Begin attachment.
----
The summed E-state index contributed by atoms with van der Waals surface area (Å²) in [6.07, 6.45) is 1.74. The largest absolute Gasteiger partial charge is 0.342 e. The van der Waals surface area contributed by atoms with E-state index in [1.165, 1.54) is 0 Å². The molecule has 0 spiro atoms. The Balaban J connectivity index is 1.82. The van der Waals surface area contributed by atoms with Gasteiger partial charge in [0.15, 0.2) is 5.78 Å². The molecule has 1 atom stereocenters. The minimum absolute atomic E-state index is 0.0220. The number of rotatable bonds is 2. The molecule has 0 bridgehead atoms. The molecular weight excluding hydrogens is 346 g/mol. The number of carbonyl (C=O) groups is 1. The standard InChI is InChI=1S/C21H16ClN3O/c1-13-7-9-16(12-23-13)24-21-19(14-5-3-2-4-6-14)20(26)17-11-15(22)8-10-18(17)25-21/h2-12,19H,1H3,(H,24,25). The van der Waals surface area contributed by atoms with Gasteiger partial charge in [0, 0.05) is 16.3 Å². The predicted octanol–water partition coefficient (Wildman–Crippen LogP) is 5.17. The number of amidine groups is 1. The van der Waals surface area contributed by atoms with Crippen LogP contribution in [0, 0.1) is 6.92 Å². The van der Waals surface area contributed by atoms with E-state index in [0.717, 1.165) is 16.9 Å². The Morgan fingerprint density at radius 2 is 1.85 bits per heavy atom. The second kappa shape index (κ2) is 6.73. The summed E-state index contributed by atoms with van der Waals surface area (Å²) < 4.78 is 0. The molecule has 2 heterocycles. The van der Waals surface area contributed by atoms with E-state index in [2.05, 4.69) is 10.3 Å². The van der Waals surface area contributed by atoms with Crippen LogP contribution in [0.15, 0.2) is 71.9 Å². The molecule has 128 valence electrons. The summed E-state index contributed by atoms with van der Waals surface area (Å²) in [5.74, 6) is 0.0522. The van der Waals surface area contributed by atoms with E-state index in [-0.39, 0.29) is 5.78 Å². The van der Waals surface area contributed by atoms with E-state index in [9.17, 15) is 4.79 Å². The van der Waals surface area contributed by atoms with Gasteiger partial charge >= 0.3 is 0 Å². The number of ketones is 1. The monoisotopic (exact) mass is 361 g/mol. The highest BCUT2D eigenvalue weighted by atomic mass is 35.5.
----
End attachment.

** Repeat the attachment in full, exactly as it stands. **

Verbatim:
The summed E-state index contributed by atoms with van der Waals surface area (Å²) in [6.07, 6.45) is 1.74. The largest absolute Gasteiger partial charge is 0.342 e. The van der Waals surface area contributed by atoms with E-state index in [1.165, 1.54) is 0 Å². The molecule has 0 spiro atoms. The Balaban J connectivity index is 1.82. The van der Waals surface area contributed by atoms with Gasteiger partial charge in [0.15, 0.2) is 5.78 Å². The molecule has 1 atom stereocenters. The minimum absolute atomic E-state index is 0.0220. The number of rotatable bonds is 2. The molecule has 0 bridgehead atoms. The molecular weight excluding hydrogens is 346 g/mol. The number of carbonyl (C=O) groups is 1. The standard InChI is InChI=1S/C21H16ClN3O/c1-13-7-9-16(12-23-13)24-21-19(14-5-3-2-4-6-14)20(26)17-11-15(22)8-10-18(17)25-21/h2-12,19H,1H3,(H,24,25). The van der Waals surface area contributed by atoms with Gasteiger partial charge in [0, 0.05) is 16.3 Å². The predicted octanol–water partition coefficient (Wildman–Crippen LogP) is 5.17. The number of amidine groups is 1. The van der Waals surface area contributed by atoms with Crippen LogP contribution in [0, 0.1) is 6.92 Å². The van der Waals surface area contributed by atoms with E-state index in [0.717, 1.165) is 16.9 Å². The Morgan fingerprint density at radius 2 is 1.85 bits per heavy atom. The second kappa shape index (κ2) is 6.73. The summed E-state index contributed by atoms with van der Waals surface area (Å²) < 4.78 is 0. The molecule has 2 heterocycles. The van der Waals surface area contributed by atoms with E-state index in [2.05, 4.69) is 10.3 Å². The van der Waals surface area contributed by atoms with Crippen LogP contribution in [0.15, 0.2) is 71.9 Å². The molecule has 128 valence electrons. The summed E-state index contributed by atoms with van der Waals surface area (Å²) in [5.74, 6) is 0.0522. The van der Waals surface area contributed by atoms with E-state index in [-0.39, 0.29) is 5.78 Å². The van der Waals surface area contributed by atoms with E-state index in [9.17, 15) is 4.79 Å². The van der Waals surface area contributed by atoms with Gasteiger partial charge >= 0.3 is 0 Å². The number of ketones is 1. The monoisotopic (exact) mass is 361 g/mol. The highest BCUT2D eigenvalue weighted by atomic mass is 35.5.